How dare someone have the gall to post a meaningless opinion on an anonymous internet forum, that’s funny.

Aren’t you just reinforcing my point, the idea that, in this day and age, a years worth of education can be squashed into 40 weeks is ridiculous. Far better outcomes would be achieved for all parties if we did it differently. Take a step back and surely you can see that.

I know the parents would prefer it and I’m sorry but I just don’t buy the argument that teachers are the hardest working and only people in our community that work hard enough to deserve 6-8 weeks of additional paid leave a year.

boxie boxie 8:51 pm 02 Nov 10

@shadowboxer Have you ever been a school teacher? If you have why aren’t you now? Have you ever worked in the environment? Until you have how dare you have the gall to suggest that my stand down is a rort. If I didn’t have that time off I would not be able to teach. It’s an incredibly stressful job, and I teach at one of the “better schools”.

I wish people would stop basing their opinions of what teachers do on their experience of school rather than any teaching experience. Spend a week in my shoes and you’ll see both the joys of the job, but also the difficulties of it.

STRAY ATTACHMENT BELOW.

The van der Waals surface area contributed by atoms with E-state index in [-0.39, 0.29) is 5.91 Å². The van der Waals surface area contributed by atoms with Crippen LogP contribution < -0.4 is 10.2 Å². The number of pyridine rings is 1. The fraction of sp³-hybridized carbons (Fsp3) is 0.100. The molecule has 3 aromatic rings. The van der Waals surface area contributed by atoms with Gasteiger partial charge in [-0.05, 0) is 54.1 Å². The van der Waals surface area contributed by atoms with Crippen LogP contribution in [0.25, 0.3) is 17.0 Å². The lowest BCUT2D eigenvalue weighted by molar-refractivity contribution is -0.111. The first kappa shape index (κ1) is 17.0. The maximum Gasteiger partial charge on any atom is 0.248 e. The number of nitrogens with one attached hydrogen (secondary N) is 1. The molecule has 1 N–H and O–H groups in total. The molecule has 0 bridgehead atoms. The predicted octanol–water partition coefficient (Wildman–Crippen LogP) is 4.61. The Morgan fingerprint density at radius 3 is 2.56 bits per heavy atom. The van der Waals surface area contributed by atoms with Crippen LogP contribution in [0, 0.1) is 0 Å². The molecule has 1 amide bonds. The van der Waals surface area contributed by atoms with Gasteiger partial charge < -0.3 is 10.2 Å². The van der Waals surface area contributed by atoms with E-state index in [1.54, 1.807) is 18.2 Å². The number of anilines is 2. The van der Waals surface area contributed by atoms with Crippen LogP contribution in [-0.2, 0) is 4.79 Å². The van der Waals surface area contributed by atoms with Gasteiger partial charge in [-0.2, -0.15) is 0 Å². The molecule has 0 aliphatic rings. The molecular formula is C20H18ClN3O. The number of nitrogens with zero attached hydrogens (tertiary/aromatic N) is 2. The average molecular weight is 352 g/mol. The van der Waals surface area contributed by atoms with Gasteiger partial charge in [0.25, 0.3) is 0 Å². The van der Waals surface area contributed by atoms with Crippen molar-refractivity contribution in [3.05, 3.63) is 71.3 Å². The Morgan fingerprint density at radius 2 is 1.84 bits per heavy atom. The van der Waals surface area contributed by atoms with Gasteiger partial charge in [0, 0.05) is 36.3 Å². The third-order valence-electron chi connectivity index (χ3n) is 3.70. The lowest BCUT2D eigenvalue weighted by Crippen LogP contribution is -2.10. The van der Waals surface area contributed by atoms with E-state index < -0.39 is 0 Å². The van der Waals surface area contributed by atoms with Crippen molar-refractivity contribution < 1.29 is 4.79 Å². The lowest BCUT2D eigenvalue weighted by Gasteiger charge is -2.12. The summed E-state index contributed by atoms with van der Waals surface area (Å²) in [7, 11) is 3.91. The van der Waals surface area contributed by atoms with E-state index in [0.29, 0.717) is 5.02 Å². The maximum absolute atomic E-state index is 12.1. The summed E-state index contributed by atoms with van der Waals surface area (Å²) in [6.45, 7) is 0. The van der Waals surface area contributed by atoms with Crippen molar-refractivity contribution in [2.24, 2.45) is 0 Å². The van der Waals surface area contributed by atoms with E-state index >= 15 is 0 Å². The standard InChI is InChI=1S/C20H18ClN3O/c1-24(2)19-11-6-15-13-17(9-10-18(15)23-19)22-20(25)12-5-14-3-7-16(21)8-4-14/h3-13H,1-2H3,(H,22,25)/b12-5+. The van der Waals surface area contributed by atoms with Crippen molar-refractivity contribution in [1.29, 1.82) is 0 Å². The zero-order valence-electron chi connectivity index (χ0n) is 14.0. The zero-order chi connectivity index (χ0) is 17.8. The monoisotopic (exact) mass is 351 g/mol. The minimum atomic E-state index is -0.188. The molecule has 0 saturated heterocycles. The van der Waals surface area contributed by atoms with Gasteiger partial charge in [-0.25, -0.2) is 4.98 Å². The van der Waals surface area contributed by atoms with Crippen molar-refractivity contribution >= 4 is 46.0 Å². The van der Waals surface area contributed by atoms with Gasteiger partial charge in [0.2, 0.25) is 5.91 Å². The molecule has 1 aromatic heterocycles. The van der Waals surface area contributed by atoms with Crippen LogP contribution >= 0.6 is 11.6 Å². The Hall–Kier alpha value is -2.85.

shadow boxer shadow boxer 8:23 am 02 Nov 10

dude, your post is like the Internet equivalent of calling someone a stupid head and then running around with your fingers in your ears so you don’t have to hear the response.

In this thread and the other one I have articulated a logical proposal on why having teachers work through the school holidays would produce better outcomes for all parties (teachers, parents and kids). Some of the things that could be done during these times include extension learning, remedial learning, extra-curricualr learning, lesson planning, cross training, school camps, resource development, individual student needs and requirement analysis, faculty team building etc.

I have also stated that if that was the case I believe the status of teachers would be considerably improved within the general community and a salary the equivalent of the top increment of an EL-1 (about 100k) would then be appropriate for a year 9 or 10 teacher with 4-5 years experience.

The only counter views that have been presented have come directly from teachers and make two points that both assume there is nothing wrong with the current system.

a. the extra leave is a perk of the job and i’m taking it; and
b. I work really hard and need this time to rest.

If by small minded you mean;

Adjectivesmall-minded (comparative smaller-minded or more small-minded, superlative smallest-minded or most small-minded)

1.Selfish, petty, constrained in thought, limited in scope of consideration.
2.Not interested (or capable) of thinking about the big picture.

I’ll let others judge.

BTW I asked my friend how work was going at the club on Friday, He said he’d had a good day because he had spent the afternoon with his kids watching “how to train a dragon” on the smart board. I suggested he might need some serious R&R in Saigon to recover but he didn’t get the joke.